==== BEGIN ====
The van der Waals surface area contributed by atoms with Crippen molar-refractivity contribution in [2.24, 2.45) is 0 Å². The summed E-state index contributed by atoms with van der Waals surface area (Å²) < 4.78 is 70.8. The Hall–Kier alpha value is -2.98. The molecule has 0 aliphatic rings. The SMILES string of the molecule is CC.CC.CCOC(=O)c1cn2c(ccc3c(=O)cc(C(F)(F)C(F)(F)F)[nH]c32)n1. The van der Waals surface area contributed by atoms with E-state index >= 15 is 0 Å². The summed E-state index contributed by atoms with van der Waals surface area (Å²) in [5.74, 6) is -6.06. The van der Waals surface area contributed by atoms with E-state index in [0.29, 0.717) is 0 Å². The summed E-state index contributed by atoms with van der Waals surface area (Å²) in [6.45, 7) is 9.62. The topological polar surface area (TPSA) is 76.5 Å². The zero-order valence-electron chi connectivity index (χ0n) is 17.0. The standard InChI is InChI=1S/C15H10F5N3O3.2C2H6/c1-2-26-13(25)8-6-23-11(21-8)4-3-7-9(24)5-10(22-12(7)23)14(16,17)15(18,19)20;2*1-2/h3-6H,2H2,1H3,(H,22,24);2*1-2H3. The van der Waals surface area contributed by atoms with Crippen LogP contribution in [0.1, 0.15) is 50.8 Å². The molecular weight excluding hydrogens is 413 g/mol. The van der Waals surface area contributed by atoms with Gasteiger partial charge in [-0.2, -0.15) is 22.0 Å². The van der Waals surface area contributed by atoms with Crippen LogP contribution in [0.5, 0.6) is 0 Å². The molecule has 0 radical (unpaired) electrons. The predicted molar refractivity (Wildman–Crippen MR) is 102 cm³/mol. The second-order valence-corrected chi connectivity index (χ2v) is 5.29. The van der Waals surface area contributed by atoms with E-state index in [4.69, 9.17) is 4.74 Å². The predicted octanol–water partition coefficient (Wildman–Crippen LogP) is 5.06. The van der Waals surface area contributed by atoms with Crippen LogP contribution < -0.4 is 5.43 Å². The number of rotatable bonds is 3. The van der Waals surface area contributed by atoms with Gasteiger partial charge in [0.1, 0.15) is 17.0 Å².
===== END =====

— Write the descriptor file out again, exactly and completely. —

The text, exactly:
The van der Waals surface area contributed by atoms with Crippen molar-refractivity contribution in [2.24, 2.45) is 0 Å². The summed E-state index contributed by atoms with van der Waals surface area (Å²) < 4.78 is 70.8. The Hall–Kier alpha value is -2.98. The molecule has 0 aliphatic rings. The SMILES string of the molecule is CC.CC.CCOC(=O)c1cn2c(ccc3c(=O)cc(C(F)(F)C(F)(F)F)[nH]c32)n1. The van der Waals surface area contributed by atoms with E-state index >= 15 is 0 Å². The summed E-state index contributed by atoms with van der Waals surface area (Å²) in [5.74, 6) is -6.06. The van der Waals surface area contributed by atoms with E-state index in [0.29, 0.717) is 0 Å². The summed E-state index contributed by atoms with van der Waals surface area (Å²) in [6.45, 7) is 9.62. The topological polar surface area (TPSA) is 76.5 Å². The zero-order valence-electron chi connectivity index (χ0n) is 17.0. The standard InChI is InChI=1S/C15H10F5N3O3.2C2H6/c1-2-26-13(25)8-6-23-11(21-8)4-3-7-9(24)5-10(22-12(7)23)14(16,17)15(18,19)20;2*1-2/h3-6H,2H2,1H3,(H,22,24);2*1-2H3. The van der Waals surface area contributed by atoms with Crippen LogP contribution in [0.1, 0.15) is 50.8 Å². The molecular weight excluding hydrogens is 413 g/mol. The van der Waals surface area contributed by atoms with Gasteiger partial charge in [-0.2, -0.15) is 22.0 Å². The van der Waals surface area contributed by atoms with Crippen LogP contribution in [0.5, 0.6) is 0 Å². The molecule has 0 radical (unpaired) electrons. The predicted molar refractivity (Wildman–Crippen MR) is 102 cm³/mol. The second-order valence-corrected chi connectivity index (χ2v) is 5.29. The van der Waals surface area contributed by atoms with E-state index in [4.69, 9.17) is 4.74 Å². The predicted octanol–water partition coefficient (Wildman–Crippen LogP) is 5.06. The van der Waals surface area contributed by atoms with Crippen LogP contribution < -0.4 is 5.43 Å². The number of rotatable bonds is 3. The van der Waals surface area contributed by atoms with Gasteiger partial charge in [0.1, 0.15) is 17.0 Å².